Too Black Guys — The Streetwear Brand From Drake’s Blackface Photo

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Pusha T’s bars from his song “Infrared,” blasting longtime rival Drake for not writing his own rhymes, resurfaced a rap beef that has been festering for quite some time. Drake responded with his own diss track, “Duppy Freestyle,” then it was back to Push, who some are now referring to as “Pusha Tea” — because he definitely spilled all of it in a second diss, “The Story of Adidon.” Among the more flagrant jabs, Push came for Drake’s friend who has MS, mentioned how Drake’s father left he and his mother when the rapper was only five years old, called out the rumor that Drake has a child with now-retired French porn star Sophie Brussaux, and, in a move that some would say won the beef without anyone having to hear the song, dug up a photo of Drake dressed in blackface for the track’s cover image.

While many Drake stans and music lovers thought Pusha T had found an artist to create the photo, the rapper made it clear on Twitter that the photo was, in fact, real.

To help sprinkle a little water on Drake’s burns, some fans rushed to Drizzy’s aid — explaining that the photo was from a photo shoot the rapper did for a Canadian urban wear brand, Too Black Guys. Lupe Fiasco later explained (in a now-deleted tweet) that the photo Pusha used was cropped so that only the happy Drake minstrel showed and not the black and white photo of a sad Drake minstrel, in sort of a juxtaposition of what blackface performers looked like to audiences and what they felt like in real life.

As it turns out, the photo in question is about 10 years old. The shirt was indeed a part of Too Black Guy’s “Jim Crow Couture Summer 08” collection that featured up-and-coming hip-hoppers. The brand clearly isn’t afraid to court controversy — one shirt reads: “Some of my best friends are Jewish” (with variations replacing “Jewish” with “black,” “white,” and “oriental”), while another lists the dates and locations of race riots.

Still, it turns out that the photos were not a part of the Too Black Guys Jim Crow Couture shoot at all, even though Drake’s shirt was indeed a part of the collection. Founder Adrian Aitcheson has denied those rumors in a now-deleted Instagram post where he said,

“The photo in question was not from a Too Black Guys photoshoot, however it did feature clothing from Too Black Guys’ JIM CROW COUTURE/HOUSE OF CROW collection which was released in 2008.”

That’s not to say that Too Dope Guys wanted to back away from Drake’s decision to take the blackface photos in the first place. Aitcheson added:

“The collection featured several graphics that highlighted the painful and dangerous period of the Jim Crow Era. Too Black Guys has a history of representing the black experience in an unapologetic way,” he said. “Although this was not an image from any of our photoshoots, we feel that Drake, who is a long- time friend of the brand, was brilliantly illustrating the hypocrisy of the Jim Crow Era. The subtleties of Drake, a young black man, mimicking how white men used to mimic and dehumanize black people may be lost in a rap battle but we should not be distracted from the issues that are still affecting our communities.”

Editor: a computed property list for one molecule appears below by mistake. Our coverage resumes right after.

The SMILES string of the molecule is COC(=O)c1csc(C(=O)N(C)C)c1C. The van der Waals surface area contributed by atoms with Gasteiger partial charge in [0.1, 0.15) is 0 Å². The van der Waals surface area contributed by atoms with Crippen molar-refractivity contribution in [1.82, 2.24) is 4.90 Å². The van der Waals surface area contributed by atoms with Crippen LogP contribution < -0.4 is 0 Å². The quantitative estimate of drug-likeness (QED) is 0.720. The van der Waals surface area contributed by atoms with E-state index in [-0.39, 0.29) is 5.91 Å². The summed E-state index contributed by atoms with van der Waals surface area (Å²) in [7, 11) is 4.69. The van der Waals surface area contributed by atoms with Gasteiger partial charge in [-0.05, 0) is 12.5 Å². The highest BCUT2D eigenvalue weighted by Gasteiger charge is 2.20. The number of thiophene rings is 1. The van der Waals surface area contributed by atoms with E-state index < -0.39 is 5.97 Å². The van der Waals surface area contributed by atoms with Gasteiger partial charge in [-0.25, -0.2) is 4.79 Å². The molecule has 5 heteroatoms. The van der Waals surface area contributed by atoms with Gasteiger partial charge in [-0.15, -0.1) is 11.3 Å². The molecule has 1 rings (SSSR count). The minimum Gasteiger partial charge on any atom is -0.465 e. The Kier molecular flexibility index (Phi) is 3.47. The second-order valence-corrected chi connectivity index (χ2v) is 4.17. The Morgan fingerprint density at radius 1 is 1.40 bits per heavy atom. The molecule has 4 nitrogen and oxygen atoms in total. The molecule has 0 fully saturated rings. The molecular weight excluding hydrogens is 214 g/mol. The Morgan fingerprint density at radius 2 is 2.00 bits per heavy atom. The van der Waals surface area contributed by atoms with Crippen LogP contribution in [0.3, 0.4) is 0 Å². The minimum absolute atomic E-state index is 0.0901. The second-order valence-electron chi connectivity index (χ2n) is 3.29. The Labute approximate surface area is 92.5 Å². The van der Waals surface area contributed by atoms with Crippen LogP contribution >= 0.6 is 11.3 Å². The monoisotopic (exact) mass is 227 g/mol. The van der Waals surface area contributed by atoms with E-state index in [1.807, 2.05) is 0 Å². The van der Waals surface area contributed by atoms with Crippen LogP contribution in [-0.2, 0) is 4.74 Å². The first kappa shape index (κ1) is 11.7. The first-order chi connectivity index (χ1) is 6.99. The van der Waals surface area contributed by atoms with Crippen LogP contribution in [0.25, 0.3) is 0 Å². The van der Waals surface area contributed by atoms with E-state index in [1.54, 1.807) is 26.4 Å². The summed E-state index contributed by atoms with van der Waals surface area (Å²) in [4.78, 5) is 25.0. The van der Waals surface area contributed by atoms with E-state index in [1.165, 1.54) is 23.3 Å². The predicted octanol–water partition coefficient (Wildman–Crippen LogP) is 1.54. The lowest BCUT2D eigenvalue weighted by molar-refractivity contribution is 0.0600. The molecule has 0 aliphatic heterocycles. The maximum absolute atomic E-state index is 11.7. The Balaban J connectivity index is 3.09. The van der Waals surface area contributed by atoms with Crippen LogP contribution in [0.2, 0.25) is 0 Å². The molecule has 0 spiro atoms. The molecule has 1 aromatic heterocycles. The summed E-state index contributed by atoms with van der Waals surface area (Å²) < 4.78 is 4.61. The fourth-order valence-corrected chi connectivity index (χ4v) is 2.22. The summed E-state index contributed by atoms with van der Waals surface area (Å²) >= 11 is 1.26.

Drake, too, defended his decision to pose in blackface in a recent post on his Instagram story where he explained,

“I know everyone is enjoying the circus but I want to clarify this image in question. This was not from a clothing brand shoot or my music career. This picture is from 2007, a time in my life where I was an actor and I was working on a project that was about young black actors struggling to get roles, being stereotyped and type cast. The photos represented how African Americans were once wrongfully portrayed in entertainment. Me and my best friend at the time, Mazin Elsadig, who is also an actor from Sudan, were attempting to use our voice to bring awareness to the issues we dealt with all the time as black actors at auditions. This was to highlight and raise our frustrations with not always getting a fair chance in the industry and to make a point that the struggle for black actors has not changed much.”

This all checks out. Aitcheson’s acceptance of Drake’s using his brand for the photos is a no-brainer. The designer isn’t new to the urban wear game, and is well-connected in the music world — Mary J. Blige wore one of the brand’s jerseys in her “Real Love” video, and “conscious” artists like Mos Def and Diz Gibran have also modeled for the brand.

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The fact is, as far as wearable social commentary goes, Too Black Guys is actually pretty live.

Since we now know the truth, it’s up to hip-hop fans to decide if they side with Drake or Push. While this might be a distraction from other world events and might divide hip-hop fans, at least we rediscovered some fashion we didn’t realize carried such weight in the hip-hop world.